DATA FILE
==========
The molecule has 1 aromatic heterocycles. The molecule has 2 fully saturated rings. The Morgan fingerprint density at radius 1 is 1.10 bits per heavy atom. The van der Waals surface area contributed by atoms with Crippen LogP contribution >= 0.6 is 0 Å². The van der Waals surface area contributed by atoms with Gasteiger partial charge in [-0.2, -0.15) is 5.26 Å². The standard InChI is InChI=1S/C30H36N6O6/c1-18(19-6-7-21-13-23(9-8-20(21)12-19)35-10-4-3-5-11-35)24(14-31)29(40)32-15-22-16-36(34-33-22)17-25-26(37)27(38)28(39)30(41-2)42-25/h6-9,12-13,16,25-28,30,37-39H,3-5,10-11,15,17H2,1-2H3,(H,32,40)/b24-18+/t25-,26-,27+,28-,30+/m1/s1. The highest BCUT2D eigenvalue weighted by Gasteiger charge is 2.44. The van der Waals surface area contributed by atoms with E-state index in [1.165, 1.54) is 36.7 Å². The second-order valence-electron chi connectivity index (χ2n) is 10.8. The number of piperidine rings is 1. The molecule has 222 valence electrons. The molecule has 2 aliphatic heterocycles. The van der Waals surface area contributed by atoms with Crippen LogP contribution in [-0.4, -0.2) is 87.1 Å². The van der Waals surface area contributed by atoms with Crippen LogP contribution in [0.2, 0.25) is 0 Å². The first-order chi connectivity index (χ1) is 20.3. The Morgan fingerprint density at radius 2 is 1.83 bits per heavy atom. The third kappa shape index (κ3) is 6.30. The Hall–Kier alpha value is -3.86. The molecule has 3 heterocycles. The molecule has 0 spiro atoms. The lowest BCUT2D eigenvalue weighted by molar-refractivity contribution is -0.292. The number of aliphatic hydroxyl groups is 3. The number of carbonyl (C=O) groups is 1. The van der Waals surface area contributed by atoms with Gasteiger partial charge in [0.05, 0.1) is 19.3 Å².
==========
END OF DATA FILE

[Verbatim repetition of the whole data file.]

The molecule has 1 aromatic heterocycles. The molecule has 2 fully saturated rings. The Morgan fingerprint density at radius 1 is 1.10 bits per heavy atom. The van der Waals surface area contributed by atoms with Crippen LogP contribution >= 0.6 is 0 Å². The van der Waals surface area contributed by atoms with Gasteiger partial charge in [-0.2, -0.15) is 5.26 Å². The standard InChI is InChI=1S/C30H36N6O6/c1-18(19-6-7-21-13-23(9-8-20(21)12-19)35-10-4-3-5-11-35)24(14-31)29(40)32-15-22-16-36(34-33-22)17-25-26(37)27(38)28(39)30(41-2)42-25/h6-9,12-13,16,25-28,30,37-39H,3-5,10-11,15,17H2,1-2H3,(H,32,40)/b24-18+/t25-,26-,27+,28-,30+/m1/s1. The highest BCUT2D eigenvalue weighted by Gasteiger charge is 2.44. The van der Waals surface area contributed by atoms with E-state index in [1.165, 1.54) is 36.7 Å². The second-order valence-electron chi connectivity index (χ2n) is 10.8. The number of piperidine rings is 1. The molecule has 222 valence electrons. The molecule has 2 aliphatic heterocycles. The van der Waals surface area contributed by atoms with Crippen LogP contribution in [-0.4, -0.2) is 87.1 Å². The van der Waals surface area contributed by atoms with Crippen LogP contribution in [0.2, 0.25) is 0 Å². The first-order chi connectivity index (χ1) is 20.3. The Morgan fingerprint density at radius 2 is 1.83 bits per heavy atom. The third kappa shape index (κ3) is 6.30. The Hall–Kier alpha value is -3.86. The molecule has 3 heterocycles. The molecule has 0 spiro atoms. The lowest BCUT2D eigenvalue weighted by molar-refractivity contribution is -0.292. The number of aliphatic hydroxyl groups is 3. The number of carbonyl (C=O) groups is 1. The van der Waals surface area contributed by atoms with Gasteiger partial charge in [0.05, 0.1) is 19.3 Å².